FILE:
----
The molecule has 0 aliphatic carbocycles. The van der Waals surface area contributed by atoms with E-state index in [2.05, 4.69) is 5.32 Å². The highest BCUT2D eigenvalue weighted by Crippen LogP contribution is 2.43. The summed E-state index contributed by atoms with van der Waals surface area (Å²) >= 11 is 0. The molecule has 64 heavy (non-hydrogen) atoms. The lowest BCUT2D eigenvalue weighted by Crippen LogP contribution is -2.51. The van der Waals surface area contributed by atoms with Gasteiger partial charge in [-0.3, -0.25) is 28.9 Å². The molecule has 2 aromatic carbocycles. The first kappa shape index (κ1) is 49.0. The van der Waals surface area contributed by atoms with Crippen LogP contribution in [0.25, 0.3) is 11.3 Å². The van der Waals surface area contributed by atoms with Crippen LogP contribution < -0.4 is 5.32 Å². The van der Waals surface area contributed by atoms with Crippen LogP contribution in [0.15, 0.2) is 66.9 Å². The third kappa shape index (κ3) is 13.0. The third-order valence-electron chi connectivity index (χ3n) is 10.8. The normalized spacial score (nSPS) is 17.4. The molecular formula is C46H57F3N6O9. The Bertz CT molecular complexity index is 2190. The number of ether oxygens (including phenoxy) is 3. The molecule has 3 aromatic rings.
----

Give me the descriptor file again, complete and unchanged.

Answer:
The molecule has 0 aliphatic carbocycles. The van der Waals surface area contributed by atoms with E-state index in [2.05, 4.69) is 5.32 Å². The highest BCUT2D eigenvalue weighted by Crippen LogP contribution is 2.43. The summed E-state index contributed by atoms with van der Waals surface area (Å²) >= 11 is 0. The molecule has 64 heavy (non-hydrogen) atoms. The lowest BCUT2D eigenvalue weighted by Crippen LogP contribution is -2.51. The van der Waals surface area contributed by atoms with Gasteiger partial charge in [-0.3, -0.25) is 28.9 Å². The molecule has 2 aromatic carbocycles. The first kappa shape index (κ1) is 49.0. The van der Waals surface area contributed by atoms with Crippen LogP contribution in [0.25, 0.3) is 11.3 Å². The van der Waals surface area contributed by atoms with Crippen LogP contribution < -0.4 is 5.32 Å². The van der Waals surface area contributed by atoms with Crippen LogP contribution in [0.15, 0.2) is 66.9 Å². The third kappa shape index (κ3) is 13.0. The third-order valence-electron chi connectivity index (χ3n) is 10.8. The normalized spacial score (nSPS) is 17.4. The molecular formula is C46H57F3N6O9. The Bertz CT molecular complexity index is 2190. The number of ether oxygens (including phenoxy) is 3. The molecule has 3 aromatic rings.